Molly Percocet Addictive Drugs Combination & Harmful Effects
Drug Addiction Treatment
Molly Percocet Polydrug Use
Molly Percocet is the name of two drugs, Molly (MDMA) and Percocet (oxycodone), often taken together. Prescription drugs are often mixed with party drugs like Molly Percocet to intensify their side effects.
This combination is also called polydrug use. Polydrug use or polysubstance use refers to the use of combined psychoactive substances for recreational purposes or drug addiction. In many cases, one drug is used as a base or primary drug, with additional drugs to leaven or compensate for the side effects of the primary drug and make the experience more enjoyable with drug synergy effects, or to supplement for the primary drug when supply is low.
Definitions of polydrug use have varied. Most often, polydrug use has been specified as actively combining two or more substances at the same time like Molly Percocet (i.e., simultaneous, concomitant). An example of simultaneous use would be the inhalation of a mixture of ecstasy and Ketamine in powdered form. Others have classified polydrug users as individuals who actively use more than one drug, though not necessarily using them at the same time. This has also been termed “co-use” and “concurrent use”.
An example of concurrent use would be the use of cocaine while already under the influence of GHB use. Yet, concurrent use should not be viewed as two separate drug use events. Some users take certain club drugs like Molly Percocet in sequences so as to induce certain responses at specific points over the course of an evening.
May induce: Euphoria, feelings of enhanced empathy.
Also known as E, X, disco biscuits, Scooby snacks.
Ecstasy’s chemical name is 3,4-methylenedioxymethamphetamine, often shortened to MDMA. MDMA was first administered in the U.S. as a psychotherapy treatment in the ’70s, but a group of Ivy League chemists (and former Timothy Leary associates) introduced E into the dance and party scene experimentally, pitching it to users as a healthier alternative to cocaine. Molly is a resurgent form of ecstasy that commonly comes in powder or crystal form.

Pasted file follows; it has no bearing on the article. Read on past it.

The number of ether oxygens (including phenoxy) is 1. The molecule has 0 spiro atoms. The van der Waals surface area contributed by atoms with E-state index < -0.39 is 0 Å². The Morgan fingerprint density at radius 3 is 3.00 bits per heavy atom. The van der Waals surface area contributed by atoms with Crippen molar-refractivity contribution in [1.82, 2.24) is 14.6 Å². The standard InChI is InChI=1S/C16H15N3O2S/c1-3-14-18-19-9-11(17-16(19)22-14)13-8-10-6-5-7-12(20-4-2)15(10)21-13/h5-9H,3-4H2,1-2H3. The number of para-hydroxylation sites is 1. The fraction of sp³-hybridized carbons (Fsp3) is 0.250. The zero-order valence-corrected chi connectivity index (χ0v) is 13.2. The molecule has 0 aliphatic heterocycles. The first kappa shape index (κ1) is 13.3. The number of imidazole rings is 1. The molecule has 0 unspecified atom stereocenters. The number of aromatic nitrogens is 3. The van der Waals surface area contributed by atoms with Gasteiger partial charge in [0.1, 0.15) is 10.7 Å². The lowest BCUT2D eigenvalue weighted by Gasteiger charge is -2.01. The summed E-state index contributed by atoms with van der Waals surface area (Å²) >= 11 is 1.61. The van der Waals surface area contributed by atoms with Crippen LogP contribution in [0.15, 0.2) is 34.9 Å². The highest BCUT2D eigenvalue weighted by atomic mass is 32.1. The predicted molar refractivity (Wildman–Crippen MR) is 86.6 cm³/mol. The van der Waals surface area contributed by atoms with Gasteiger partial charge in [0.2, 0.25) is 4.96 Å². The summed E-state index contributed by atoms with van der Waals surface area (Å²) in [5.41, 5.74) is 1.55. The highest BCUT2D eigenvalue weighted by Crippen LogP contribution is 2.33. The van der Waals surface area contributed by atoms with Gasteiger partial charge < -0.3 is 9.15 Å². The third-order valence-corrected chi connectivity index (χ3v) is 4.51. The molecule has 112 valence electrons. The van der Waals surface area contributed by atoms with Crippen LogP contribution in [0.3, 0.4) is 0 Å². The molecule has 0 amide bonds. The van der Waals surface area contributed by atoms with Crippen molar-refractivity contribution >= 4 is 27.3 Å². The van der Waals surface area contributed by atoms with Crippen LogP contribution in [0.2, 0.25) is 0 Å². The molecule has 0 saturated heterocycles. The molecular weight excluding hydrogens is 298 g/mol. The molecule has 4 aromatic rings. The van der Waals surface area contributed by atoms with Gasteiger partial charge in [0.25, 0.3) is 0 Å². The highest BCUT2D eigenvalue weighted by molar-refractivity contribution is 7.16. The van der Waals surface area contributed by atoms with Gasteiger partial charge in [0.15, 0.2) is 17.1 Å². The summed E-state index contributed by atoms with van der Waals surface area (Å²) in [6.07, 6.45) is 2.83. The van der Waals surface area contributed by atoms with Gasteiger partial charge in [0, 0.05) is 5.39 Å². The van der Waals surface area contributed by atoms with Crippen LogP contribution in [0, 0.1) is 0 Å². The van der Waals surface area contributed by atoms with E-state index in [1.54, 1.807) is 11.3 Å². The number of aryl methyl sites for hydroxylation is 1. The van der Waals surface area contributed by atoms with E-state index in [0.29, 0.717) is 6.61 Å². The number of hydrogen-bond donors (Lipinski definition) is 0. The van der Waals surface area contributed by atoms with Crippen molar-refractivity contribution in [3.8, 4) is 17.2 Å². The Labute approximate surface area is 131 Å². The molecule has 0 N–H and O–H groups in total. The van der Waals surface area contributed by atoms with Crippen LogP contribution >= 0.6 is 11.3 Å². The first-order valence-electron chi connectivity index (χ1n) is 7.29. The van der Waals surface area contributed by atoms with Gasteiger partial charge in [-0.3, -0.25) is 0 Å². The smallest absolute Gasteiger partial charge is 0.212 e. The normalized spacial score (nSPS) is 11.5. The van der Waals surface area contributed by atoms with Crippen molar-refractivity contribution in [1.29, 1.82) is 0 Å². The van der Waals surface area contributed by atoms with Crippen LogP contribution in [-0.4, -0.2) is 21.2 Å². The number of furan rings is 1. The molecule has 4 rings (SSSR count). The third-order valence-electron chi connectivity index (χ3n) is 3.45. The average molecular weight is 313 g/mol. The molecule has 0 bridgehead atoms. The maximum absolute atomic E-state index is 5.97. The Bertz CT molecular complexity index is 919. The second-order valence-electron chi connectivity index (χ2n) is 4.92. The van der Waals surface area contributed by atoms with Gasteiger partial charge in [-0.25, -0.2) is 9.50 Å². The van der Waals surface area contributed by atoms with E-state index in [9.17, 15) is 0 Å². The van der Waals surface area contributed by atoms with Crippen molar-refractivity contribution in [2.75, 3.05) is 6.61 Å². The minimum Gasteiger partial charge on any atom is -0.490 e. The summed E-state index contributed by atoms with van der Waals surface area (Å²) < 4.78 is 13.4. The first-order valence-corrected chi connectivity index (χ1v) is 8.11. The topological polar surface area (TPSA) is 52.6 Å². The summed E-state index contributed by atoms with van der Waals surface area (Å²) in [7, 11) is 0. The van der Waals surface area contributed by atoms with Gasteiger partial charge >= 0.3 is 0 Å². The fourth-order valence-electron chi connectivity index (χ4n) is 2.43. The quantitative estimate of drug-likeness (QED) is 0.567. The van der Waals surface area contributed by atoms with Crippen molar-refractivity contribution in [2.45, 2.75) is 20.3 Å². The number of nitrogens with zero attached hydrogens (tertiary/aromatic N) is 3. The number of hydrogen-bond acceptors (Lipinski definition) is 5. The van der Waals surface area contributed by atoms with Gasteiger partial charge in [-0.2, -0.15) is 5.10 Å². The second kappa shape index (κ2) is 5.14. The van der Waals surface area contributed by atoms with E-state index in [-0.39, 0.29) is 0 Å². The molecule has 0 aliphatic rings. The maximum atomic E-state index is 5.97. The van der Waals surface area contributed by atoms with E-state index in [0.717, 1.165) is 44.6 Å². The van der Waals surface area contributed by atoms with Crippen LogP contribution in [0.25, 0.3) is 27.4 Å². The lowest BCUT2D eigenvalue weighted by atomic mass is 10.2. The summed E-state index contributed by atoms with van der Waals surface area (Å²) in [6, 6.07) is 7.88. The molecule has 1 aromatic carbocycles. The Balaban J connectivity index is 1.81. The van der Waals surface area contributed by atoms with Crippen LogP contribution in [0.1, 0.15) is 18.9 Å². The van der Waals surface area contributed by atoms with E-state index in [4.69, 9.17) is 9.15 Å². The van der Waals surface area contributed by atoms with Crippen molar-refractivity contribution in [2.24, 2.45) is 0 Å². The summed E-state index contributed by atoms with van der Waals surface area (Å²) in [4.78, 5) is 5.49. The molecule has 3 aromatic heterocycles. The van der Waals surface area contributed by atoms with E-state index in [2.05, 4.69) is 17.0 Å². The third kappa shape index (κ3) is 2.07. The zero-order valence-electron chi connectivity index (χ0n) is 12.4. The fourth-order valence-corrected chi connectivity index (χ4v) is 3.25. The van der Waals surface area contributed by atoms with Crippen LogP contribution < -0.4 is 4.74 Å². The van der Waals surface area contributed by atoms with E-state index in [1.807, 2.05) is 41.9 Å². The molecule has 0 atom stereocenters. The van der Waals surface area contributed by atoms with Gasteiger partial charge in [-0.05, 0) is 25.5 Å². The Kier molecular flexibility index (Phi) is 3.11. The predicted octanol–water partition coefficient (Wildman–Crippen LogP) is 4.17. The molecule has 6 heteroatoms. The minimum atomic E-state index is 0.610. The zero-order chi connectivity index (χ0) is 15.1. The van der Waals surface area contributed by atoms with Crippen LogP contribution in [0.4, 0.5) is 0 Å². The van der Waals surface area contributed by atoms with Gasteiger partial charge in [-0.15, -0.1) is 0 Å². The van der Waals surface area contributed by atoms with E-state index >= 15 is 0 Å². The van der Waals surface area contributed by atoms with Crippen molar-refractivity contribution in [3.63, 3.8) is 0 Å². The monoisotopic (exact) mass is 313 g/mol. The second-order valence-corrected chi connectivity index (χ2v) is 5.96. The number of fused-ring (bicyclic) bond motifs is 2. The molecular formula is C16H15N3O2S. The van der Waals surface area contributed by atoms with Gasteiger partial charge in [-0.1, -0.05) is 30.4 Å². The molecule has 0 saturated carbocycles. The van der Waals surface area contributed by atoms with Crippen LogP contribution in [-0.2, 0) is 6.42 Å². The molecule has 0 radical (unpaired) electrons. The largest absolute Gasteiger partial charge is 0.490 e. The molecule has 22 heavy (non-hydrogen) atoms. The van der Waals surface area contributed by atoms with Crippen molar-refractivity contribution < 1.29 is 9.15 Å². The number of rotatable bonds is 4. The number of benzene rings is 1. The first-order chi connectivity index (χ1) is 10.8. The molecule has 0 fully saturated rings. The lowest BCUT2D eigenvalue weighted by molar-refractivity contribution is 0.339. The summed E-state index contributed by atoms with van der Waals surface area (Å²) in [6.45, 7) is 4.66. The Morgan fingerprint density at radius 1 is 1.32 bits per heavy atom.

People who use MDMA usually take it as a capsule or tablet, though some swallow it in liquid form or snort the powder. The popular nickname Molly (slang for “molecular”) often refers to the supposedly “pure” crystalline powder form of MDMA, usually sold in capsules. However, people who purchase powder or capsules sold as Molly often actually get other drugs such as synthetic cathinones (“bath salts”) instead. 
May induce: Euphoria, numbness.
Also known as Percs, blue dynamite.
Prescription drug abuse in the United States continues to increase, according to the National Institute on Drug Abuse (NIDA). Prescription drug abuse can cause serious, sometimes fatal complications.
Percocet is the brand name for a painkiller that combines oxycodone and acetaminophen. Oxycodone is a powerful opioid. It’s derived from the same source as morphine and some illegal drugs, including heroin.
Opioid addiction like Percocet activates the brain’s reward center. You can become addicted to the way the drug makes you feel. But over time, the drug will stop working as well as it used to, and you’ll need to take more of the medicine to achieve the same effect.
Read here for opioid addiction treatment and for more information regarding opioid use symptoms.
Molly Percocet Effects
A Percocet Molly mix can produce adverse physical and psychological reactions. The combination of two different substances also increases the risk of a drug overdose.
Some common effects of Molly Percocet include:
- Nausea and vomiting
- Dry mouth
- Pinpoint pupils
- Loss of appetite
- Shallow breathing
- Stomach pain
- Decreased blood pressure
- Mood swings
- Memory problems
- Reduced alertness
- Impaired judgment
- Impaired perception of time and surroundings
- Muscle cramping
High doses of MDMA can also affect the body’s ability to regulate its temperature, increasing the user’s risk of liver, kidney, or heart failure. Additionally, Molly can also promote sociability, trust, and closeness, which can encourage unsafe sexual behavior.
Club drugs are a group of psychoactive drugs such as Molly Percocet. They act on the central nervous system and can cause changes in mood, awareness, and behavior. These drugs are most often used by young adults at bars, concerts, nightclubs, and parties. Club drugs, like most drugs, have nicknames that change over time or are different in different areas of the country. 
What are the different types of club drugs?
The most commonly used types of club drugs include:
- MDMA (Methylenedioxymethamphetamine), also called Ecstasy and Molly
- GHB (Gamma-hydroxybutyrate), also known as G and Liquid Ecstasy
- Ketamine, also known as Special K and K
- Rohypnol, also known as Roofies
- Methamphetamine, also known as Speed, Ice, and, Meth
- LSD (Lysergic Acid Diethylamide), also known as Acid
Some of these drugs are approved for certain medical uses. Other uses of these drugs are misused.
What are date rape drugs?
Date rape drugs are any type of drug or alcohol used to make sexual assault easier. Someone could put one in your drink when you are not looking. Or you may be drinking alcohol or taking a drug, and a person may make it stronger without you knowing.